I was surprised the last time I found I hadn't posted here in a year. Now it has happened again.
I think part of the reason I turned away from the site is that I turned away from myself, a little. Not consciously, but perhaps I was trying to turn towards whatever the counseling profession was or is, or what I thought it was. It's four years later, and I still haven't finished. I put off the practicum last Fall, and though I took it this Spring, I received a "Does not meet expectations" result, which means I have to retake it in order to move forward. After I retake the practicum, I would have to find and complete an internship somewhere. To the extent that I need a defense, more than half of the semester was spent under a stay-at-home order, and so involved both distance learning and distance counseling. But it's also true that I never managed to relax into just being in session with someone. What remains unclear is whether I will be able to, in the future.
I am definitely considering dropping out. I'm obviously resisting the program; whether from personal anxiety or from some nobler dislike for jumping through hoops, I don't know. On the other hand, there's a sizable amount in student loans and four years of my life that would have little to show for it. Still, finances might be better if I went back to computers.
Speaking of finances, though, my "day job" of working for a local big-box grocery-and-everything-else store has unexpectedly made me essential in some way that no one would have said I was, before. So, I go to work, full time, with a two-dollar-an-hour raise and a mask on my face, and get thanked by people for doing it. Still, I worry more about people who can't go to work, or who will have to decide between risking their lives and earning a living, soon. Amusingly, we're finding that not everyone can work from home, and even better, that the ones who can't may well be more important in keeping our society running. And don't get me started on how vulnerable this makes us, being dependent on internet connectivity for everything, now.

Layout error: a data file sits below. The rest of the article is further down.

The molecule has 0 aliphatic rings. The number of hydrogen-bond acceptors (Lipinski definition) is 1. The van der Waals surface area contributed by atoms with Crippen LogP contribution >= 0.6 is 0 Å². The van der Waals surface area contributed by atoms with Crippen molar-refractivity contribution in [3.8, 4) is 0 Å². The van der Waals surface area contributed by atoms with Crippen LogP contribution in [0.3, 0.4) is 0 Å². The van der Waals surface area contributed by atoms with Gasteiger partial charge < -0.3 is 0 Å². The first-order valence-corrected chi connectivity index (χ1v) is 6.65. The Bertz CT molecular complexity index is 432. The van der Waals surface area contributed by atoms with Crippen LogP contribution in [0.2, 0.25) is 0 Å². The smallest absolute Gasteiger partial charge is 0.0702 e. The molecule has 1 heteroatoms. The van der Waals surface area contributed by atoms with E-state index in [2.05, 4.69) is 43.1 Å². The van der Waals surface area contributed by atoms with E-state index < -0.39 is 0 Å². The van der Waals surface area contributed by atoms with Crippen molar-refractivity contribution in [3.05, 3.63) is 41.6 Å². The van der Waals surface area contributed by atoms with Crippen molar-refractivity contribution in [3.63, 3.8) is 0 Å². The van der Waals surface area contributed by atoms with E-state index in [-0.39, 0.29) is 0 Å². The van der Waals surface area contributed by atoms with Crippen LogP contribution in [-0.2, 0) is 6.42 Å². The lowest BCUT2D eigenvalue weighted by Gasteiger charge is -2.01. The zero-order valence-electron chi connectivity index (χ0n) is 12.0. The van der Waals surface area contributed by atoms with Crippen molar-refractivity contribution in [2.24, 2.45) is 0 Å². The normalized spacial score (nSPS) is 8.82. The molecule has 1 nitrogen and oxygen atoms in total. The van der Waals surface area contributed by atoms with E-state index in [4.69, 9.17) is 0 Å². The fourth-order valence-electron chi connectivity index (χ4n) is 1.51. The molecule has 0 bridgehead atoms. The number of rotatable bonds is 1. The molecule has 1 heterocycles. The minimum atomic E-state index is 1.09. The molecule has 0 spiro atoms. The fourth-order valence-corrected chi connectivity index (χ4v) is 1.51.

I find myself increasingly discouraged by the evidence that our political system, and for that matter, our reasons for being as a society, are breaking down. Suspicion is not only normal; it's openly expressed at every level of society against every other level. People seem to have stopped admitting even the possibility that other people might have good intentions. A famous dead man said that a house divided against itself cannot stand; he presided over the last civil war.
So, back to me, and figuring out which way to turn. Strangely, as I tried to focus on learning how to counsel people, I felt less and less able to keep contact with people I was already involved with. It felt like I needed those resources to work on myself, during a process that undoubtedly induces changes in anyone who goes through it. But I can see now that I lost by doing that; that as I pulled back from the rest of my life, ostensibly to improve it, I made it colder and darker, for myself and for those I abandoned.
I thought I had to turn inward (even more than I naturally am), but the truth is that the reasons for living aren't in there. They're in the people out there, who need help. So, I may have to get through some more hoops, but if I do try to, I won't be focused on the hoops as much, any more.